A Strange History
When the Canal Saint-Martin in Paris was drained, it revealed a history that many weren’t aware of. Onlookers peered into the canal as workers gradually drained the water, they were met with a shocking surprise that would eventually tell-all. Hidden treasures were about to shock the locals, as what they discovered haven’t seen the light of day since Napolean ruled the lands.
Over 200 years ago the construction of the canal was put into motion as Napolean deemed it necessary to bring fresh water into the city for the rising population. There were nearly 550,000 people living within city limits during the time and the idea was, that the fresh water would prevent any disease from spreading. This lead to many more canals being constructed over the next two decades.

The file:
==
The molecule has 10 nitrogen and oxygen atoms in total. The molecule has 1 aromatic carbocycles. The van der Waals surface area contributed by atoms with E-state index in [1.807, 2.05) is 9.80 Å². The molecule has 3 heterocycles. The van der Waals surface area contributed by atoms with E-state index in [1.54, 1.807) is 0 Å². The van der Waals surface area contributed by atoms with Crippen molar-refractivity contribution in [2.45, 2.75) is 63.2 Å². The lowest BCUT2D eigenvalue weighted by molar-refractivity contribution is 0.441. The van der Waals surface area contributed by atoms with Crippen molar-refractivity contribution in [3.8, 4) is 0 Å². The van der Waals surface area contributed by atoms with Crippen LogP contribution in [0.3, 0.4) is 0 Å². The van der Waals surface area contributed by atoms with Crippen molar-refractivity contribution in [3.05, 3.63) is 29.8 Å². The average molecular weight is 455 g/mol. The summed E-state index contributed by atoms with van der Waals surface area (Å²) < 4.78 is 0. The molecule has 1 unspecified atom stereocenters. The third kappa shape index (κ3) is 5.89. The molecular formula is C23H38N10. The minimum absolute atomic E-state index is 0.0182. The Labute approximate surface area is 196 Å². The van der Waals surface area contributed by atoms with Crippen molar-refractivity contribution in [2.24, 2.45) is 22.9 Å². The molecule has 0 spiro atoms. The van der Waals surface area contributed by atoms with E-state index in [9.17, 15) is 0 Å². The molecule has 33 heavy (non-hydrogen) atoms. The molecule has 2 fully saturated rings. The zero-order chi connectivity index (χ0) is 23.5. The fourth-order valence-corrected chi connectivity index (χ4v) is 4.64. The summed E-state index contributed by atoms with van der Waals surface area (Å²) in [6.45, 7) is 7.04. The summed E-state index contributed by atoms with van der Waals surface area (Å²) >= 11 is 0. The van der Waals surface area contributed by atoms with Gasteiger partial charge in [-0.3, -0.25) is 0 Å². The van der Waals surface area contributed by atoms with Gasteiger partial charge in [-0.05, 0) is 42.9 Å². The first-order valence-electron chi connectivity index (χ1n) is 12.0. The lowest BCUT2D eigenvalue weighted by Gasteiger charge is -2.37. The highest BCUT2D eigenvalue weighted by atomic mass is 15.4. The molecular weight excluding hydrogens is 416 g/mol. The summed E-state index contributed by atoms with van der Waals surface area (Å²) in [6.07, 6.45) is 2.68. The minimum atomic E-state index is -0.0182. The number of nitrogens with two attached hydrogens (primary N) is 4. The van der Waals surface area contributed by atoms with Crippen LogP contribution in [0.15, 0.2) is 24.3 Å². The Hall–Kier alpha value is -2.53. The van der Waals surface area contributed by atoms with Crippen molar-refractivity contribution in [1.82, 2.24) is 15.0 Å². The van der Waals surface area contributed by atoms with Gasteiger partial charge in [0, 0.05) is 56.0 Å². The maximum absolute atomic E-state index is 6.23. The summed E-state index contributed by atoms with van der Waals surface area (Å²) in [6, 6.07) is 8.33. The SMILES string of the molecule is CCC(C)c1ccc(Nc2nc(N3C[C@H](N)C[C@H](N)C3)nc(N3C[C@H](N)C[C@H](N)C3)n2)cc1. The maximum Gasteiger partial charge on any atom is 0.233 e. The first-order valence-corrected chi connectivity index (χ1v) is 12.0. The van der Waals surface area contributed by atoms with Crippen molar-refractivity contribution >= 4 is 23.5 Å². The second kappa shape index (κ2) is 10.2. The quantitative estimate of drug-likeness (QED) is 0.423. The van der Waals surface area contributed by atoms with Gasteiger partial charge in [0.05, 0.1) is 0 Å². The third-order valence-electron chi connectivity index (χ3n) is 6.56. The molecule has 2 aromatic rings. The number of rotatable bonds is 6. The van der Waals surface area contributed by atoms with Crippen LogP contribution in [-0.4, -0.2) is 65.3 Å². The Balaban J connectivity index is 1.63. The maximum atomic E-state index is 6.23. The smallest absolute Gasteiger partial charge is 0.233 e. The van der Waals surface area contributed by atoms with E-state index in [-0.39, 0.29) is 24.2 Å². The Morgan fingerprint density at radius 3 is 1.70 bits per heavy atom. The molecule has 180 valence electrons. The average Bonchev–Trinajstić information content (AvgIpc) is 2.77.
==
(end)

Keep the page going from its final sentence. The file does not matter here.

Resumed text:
Three Major Canals
Three more canals were dug across the city, connecting freshwater flow throughout. The most popular of the three is the Canal Saint-Martin, which connects the 68-mile Canal De l’Ourcq to the River Seine. They make up the unique landscape of Paris and are now known as sites to see in the city of love.
The canal itself runs under La Bastille, an old prison site that was destroyed during the French Revolution. Combined, all three canals run over 80 miles throughout the city. The portions between the Rue du Faubourg du Temple and the Place de la Bastille were covered during the 19th century to create larger boulevards and streets for pedestrians, cutting the canal’s length in half.